philologically


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phi·lol·o·gy

 (fĭ-lŏl′ə-jē)
n.
1. Literary study or classical scholarship.

[Middle English philologie, from Latin philologia, love of learning, from Greek philologiā, from philologos, fond of learning or of words : philo-, philo- + logos, reason, speech; see -logy.]

phi·lol′o·ger, phi·lol′o·gist n.
phil′o·log′ic (fĭl′ə-lŏj′ĭk), phil′o·log′i·cal (-ĭ-kəl) adj.
phil′o·log′i·cal·ly adv.
Translations

philologically

[ˌfɪləˈlɒdʒɪklɪ] advfilologicamente
References in periodicals archive ?
Poems from Albania, Greece, Syria, Malta, and more are included in their original as well as the Italian, offering a handsome linguistic smorgasbord for the philologically inclined.
italiano, providing a philologically sound text based on a tripartite
Heidegger makes a philologically based argument that the Greeks opposed [phrase omitted] with [phrase omitted], the first term denoting a creation in the strict sense of a coming into existence.
A Sanskrit English Dictionary Etymologically and Philologically Arranged with Special Reference to Cognate Indo-European Languages.
Okita presents us with a rigorous and objective study of how and when the Gaudlya Vaisnava sampradaya lineage was constructed, as well as a philologically grounded study of Baladeva's thought in relation to his primary predecessors, especially Sankara, Sridhara Svamin, Madhva, Vijayadhvaja, and Jiva Gosvamin.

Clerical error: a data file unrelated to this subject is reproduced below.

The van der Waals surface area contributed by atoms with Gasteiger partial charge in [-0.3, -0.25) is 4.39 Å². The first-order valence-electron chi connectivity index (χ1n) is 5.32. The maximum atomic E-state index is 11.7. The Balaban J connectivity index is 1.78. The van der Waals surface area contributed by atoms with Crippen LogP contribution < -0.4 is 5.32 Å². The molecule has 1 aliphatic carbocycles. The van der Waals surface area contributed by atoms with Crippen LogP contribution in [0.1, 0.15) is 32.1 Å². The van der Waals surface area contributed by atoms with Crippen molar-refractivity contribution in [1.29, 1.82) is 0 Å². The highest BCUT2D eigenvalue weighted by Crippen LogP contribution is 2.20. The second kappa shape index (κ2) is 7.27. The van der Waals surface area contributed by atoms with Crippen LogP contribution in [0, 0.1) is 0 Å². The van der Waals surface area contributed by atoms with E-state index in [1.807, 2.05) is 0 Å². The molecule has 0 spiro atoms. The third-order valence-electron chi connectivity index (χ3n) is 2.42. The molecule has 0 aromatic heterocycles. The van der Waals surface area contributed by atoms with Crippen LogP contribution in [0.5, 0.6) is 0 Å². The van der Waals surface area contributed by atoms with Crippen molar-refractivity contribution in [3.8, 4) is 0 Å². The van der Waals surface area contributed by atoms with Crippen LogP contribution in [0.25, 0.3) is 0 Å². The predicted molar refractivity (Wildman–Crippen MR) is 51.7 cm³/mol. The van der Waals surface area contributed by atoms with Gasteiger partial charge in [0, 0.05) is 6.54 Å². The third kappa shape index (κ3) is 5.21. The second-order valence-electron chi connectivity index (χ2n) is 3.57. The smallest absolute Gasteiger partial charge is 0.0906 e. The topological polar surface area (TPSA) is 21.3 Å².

Anthony Harvey's "Some orthographic features of the Schaffhausen manuscript" (90-96), provides the reader with a careful and expert examination of Dorbbene's spelling, sifting through common orthographical variations to identify those which are philologically significant.
Thinking and feeling philologically is thinking and feeling beyond the here and now.
These terms cluster around the philosophically and philologically fraught term "substance," which can mean both something or someone's "essential nature" or its apparent opposite "not what man essentially is, but what he acquires," both of which senses D'Amville conjoins.
Chapter 3, on "conversation," uses Thomas Kyd's comments about his papers getting "shuffled" with those of Christopher Marlowe to question our larger understanding of Marlowe's "conversation," which term Masten philologically links to the broader notion of Marlowe's "imbrication" within his own culture.
Philologically, contended Geddes, 'all words truly Anglo-Saxon were as truly Scoto-Saxon words'.
References to Turks and Turkic peoples in Malay literature are categorized philologically, historically, and literarily in order to reveal the literary, political, and religious agendas that made Malay authors address Turkic-Turkish themes.
Philologically well informed, it covers the place of letters in literary thinking with much detail about their conventions of phrasing and style.